If you had met Timmy, like I did, when he was a chubby-cheeked 12-year-old, you would first notice his infectious smile.  You would never know he had a form of autism.

In fact, no one knew – including Timmy’s father, who was a single parent – and it would remain that way for the next few years.

Even when Timmy was diagnosed with pervasive developmental disorder-not otherwise specified (PDD-NOS), it was technically only a ‘subthreshold’ of autism –a diagnosis given to people who don’t quite meet all the criteria to be classified on the spectrum.

PDD-NOS, or more often referred to as PDD, was rarely heard of;  in fact, it’s existence in the medical world dates back about 15 years.

So at the time of Timmy’s diagnosis, no one quite knew how to treat it. And, since children with autism spectrum disorders usually benefit from early intervention when they are toddlers, Timmy’s diagnosis came about 12 years too late.

In May, PDD will cease to exist; it will instead fall under the broad umbrella of the autism spectrum disorder diagnosis in the new Diagnostic and Statistical Manual of Mental Disorders (DSM-5).

Since April is Autism Awareness Month, it’s time to give PDD some recognition for the many children and adults who are grappling with this disorder, as well as the parents who may be struggling to find out what’s causing their child to lag behind.

Signs of PDD

Like Timmy, parents of children with PDD may notice delays around 3 years old. He lacked the same social skills as other toddlers in his preschool class, and it was in kindergarten that teachers really took notice. Timmy couldn’t remember where the bathroom was, no matter how many times he was shown the location – something other kids in his class had no trouble with. For the longest time, he struggled to tie his shoes – a skill his peers had mastered – and he ended up repeating kindergarten, because he was deemed ‘too immature’ to advance.

According to the National Institute of Neurological Disorders and Stroke, children with PDD vary in abilities, intelligence and behavior. Some children do not speak at all, while others speak in limited conversation – and some appear to have normal language development.

Other symptoms of PDD include difficulty relating to people, difficulty with changes in routine and repetitive body movements or behavior patterns, according to the National Institutes of Health.

Like many children with autism, Timmy had difficulty with social cues as he grew up. He struggled to understand whether or not someone was telling a joke or being literal, and he often ended up feeling like he was being attacked or teased. It didn’t help matters that he was moderately deaf and had to wear bilateral hearing aids.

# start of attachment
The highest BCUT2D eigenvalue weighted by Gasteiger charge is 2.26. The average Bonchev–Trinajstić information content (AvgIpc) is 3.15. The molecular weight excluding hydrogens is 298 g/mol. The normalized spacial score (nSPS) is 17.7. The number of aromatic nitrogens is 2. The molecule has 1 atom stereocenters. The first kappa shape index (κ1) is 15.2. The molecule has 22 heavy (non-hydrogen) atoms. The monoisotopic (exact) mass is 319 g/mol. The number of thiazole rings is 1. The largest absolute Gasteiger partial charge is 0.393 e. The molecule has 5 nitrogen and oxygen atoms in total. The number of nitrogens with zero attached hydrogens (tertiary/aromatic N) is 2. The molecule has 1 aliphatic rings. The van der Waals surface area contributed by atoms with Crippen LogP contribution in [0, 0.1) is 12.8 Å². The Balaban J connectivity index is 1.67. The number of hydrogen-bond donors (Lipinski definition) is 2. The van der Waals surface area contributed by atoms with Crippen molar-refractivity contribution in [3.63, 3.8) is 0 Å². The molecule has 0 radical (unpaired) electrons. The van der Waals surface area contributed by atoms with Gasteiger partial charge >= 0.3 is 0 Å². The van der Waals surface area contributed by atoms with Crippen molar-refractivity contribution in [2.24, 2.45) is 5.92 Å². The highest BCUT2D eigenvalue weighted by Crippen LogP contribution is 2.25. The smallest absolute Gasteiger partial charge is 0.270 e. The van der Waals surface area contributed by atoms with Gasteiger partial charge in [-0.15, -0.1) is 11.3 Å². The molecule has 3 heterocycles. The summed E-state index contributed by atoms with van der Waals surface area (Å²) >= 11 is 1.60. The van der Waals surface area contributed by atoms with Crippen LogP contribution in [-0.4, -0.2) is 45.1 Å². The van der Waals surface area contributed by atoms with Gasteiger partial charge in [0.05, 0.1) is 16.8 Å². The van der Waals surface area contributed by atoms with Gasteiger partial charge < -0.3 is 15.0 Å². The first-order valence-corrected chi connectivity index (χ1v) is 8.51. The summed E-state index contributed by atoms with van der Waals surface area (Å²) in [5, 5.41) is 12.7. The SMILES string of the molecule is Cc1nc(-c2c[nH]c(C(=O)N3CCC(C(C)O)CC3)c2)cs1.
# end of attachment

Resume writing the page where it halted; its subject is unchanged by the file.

Actually, for many years, teachers would blame Timmy’s poor hearing for his problems.  However, if you spoke loudly enough and looked directly at him, Timmy had no problem understanding what was being said to him.  Yet he continued to lag behind his peers in schoolwork, had difficulty concentrating on the task at hand and often could not complete his schoolwork. He was constantly antsy, having difficulty sitting still for long periods of time, and as his friends matured emotionally, he didn’t.

When he was younger, it was easier to mask his limited social skills, but as he grew, it became increasingly apparent that something was different.

Most troubling for Timmy’s father – and even more so for Timmy himself – was his lack of short-term memory.

At home, if you asked Timmy to do more than one chore at a time – such as taking out the trash and making his bed – one of the two would not get done, because he simply could not remember both. Yet, he could remember specifics of a trip to Disney World that he took many years ago.

Unlike those with Asperger syndrome, Timmy had a low IQ.

A short reprieve

Timmy had his strengths: He was – and still is – an extremely gifted artist. Show him any picture, and he can draw it almost exactly like the original – as if he traced it. He can use a variety of artistic mediums – paints, charcoals, markers – you name it, the end result is amazing. He can work wonders with PhotoShop. Give him a complex video game, and he can master it faster than most.